Keywords:sedimentation experiment, fault model experiment, gravel layer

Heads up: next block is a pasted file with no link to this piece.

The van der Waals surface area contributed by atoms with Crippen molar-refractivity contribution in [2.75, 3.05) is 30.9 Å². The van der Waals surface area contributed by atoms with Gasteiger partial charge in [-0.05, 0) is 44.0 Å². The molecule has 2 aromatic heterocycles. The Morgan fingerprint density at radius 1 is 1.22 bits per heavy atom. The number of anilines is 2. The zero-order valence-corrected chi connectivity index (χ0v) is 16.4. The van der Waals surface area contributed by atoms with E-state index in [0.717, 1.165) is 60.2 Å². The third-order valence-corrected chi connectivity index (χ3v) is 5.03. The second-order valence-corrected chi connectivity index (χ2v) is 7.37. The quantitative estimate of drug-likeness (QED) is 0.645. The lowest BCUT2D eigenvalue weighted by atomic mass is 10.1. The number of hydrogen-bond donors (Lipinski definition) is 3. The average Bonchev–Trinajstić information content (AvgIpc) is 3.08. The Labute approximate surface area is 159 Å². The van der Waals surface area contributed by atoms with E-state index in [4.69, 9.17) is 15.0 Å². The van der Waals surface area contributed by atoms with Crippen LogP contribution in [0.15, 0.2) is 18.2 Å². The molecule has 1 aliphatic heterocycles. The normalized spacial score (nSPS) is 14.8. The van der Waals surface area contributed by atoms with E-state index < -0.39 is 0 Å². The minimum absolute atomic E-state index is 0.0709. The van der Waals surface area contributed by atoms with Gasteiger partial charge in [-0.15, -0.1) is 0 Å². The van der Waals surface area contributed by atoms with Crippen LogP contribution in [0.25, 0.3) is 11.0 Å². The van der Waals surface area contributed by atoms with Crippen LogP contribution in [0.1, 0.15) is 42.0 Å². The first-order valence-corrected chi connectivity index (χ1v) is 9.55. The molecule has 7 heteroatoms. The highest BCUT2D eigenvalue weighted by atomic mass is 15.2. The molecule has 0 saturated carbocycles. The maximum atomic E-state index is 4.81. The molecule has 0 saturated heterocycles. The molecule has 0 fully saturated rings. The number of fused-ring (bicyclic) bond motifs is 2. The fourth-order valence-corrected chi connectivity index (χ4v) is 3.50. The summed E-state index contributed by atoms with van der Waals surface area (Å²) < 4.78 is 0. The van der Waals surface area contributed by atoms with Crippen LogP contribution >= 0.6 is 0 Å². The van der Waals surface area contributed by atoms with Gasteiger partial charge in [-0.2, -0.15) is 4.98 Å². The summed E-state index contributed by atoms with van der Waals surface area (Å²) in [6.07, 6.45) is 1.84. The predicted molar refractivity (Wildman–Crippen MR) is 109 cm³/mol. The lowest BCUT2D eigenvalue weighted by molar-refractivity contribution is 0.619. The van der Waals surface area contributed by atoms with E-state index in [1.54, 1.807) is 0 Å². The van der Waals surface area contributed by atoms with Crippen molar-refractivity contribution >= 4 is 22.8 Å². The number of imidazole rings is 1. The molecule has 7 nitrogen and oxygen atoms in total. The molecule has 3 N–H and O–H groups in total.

When a gravel layer covers the level difference of the basement rock with a fractured zone, following confusion may arise: either the structure observed in the overlying sediment is a deformation structure accompanying fault movement or it is a buried differential erosion geographical feature. In the present study, a fault model experiment was performed using a mixed sample of grit for clarifying the features of the deformation and shearing structures developed in a gravel layer. A sedimentation experiment was also performed for clarifying the features of the sedimentary structure filling the level difference of the basement rock. Soil tanks prepared from acrylics was used for the experiments. The fault movement was simulated by displacing the bottom of the soil tank. To examine the difference in the development form of shear planes in different water conditions, the water conditions of the simulation ground were as follows: dryness condition, wet condition (moisture content approximately 26%), and inundation condition. A small waterway used for the sedimentation experiments consists of a slope section and a horizontal section. The sample was flowed from the upper part of the slope section and deposited in the horizontal section where the step was arranged. The results of the fault model experiment are shown below(Fig). When a level difference occurs in the basement rock, the clast just above the fault rotated due to the displacement of the basement. Next, shear plane (shear plane 1) was generated from on the level difference. This plane developed with an angle lower than the dip of the fault. An increase in the displacement leads to the generation of another shear plane (shear plane 2), which acts as the main fault. This plane had almost identical dip as the fault of a basement rock. In the gravel layer, the rotation of clasts was mainly observed in a fan-shaped region between shear planes 1 and 2. The rotation of clasts was particularly remarkable on the shear planes. The results of the sedimentation experiment are shown below. The sample deposited in the horizontal section separates into a coarse clast-rich lower layer and a sand-rich upper layer. In the case where there is a step that is orthogonal to the flow direction and the downstream side becomes lower, debris flow deposited while locally swirling on the downstream side of the step. Then, it was confirmed that the boundary filling the step was formed, and the debris flowed in a laminar flow state on it. As a result, in the vicinity of the step, the long axis of some clasts tilted steeply or downward. Furthermore, it was confirmed that the layer structure was inclined from the upper side to the lower side in the vicinity of the step. A similar structure was confirmed even when there was a level difference parallel to the flow direction. Thus, It was confirmed that the long axis of the gravel becomes steeply inclined and the stratum is inclined near the level difference also occurs by sedimentation.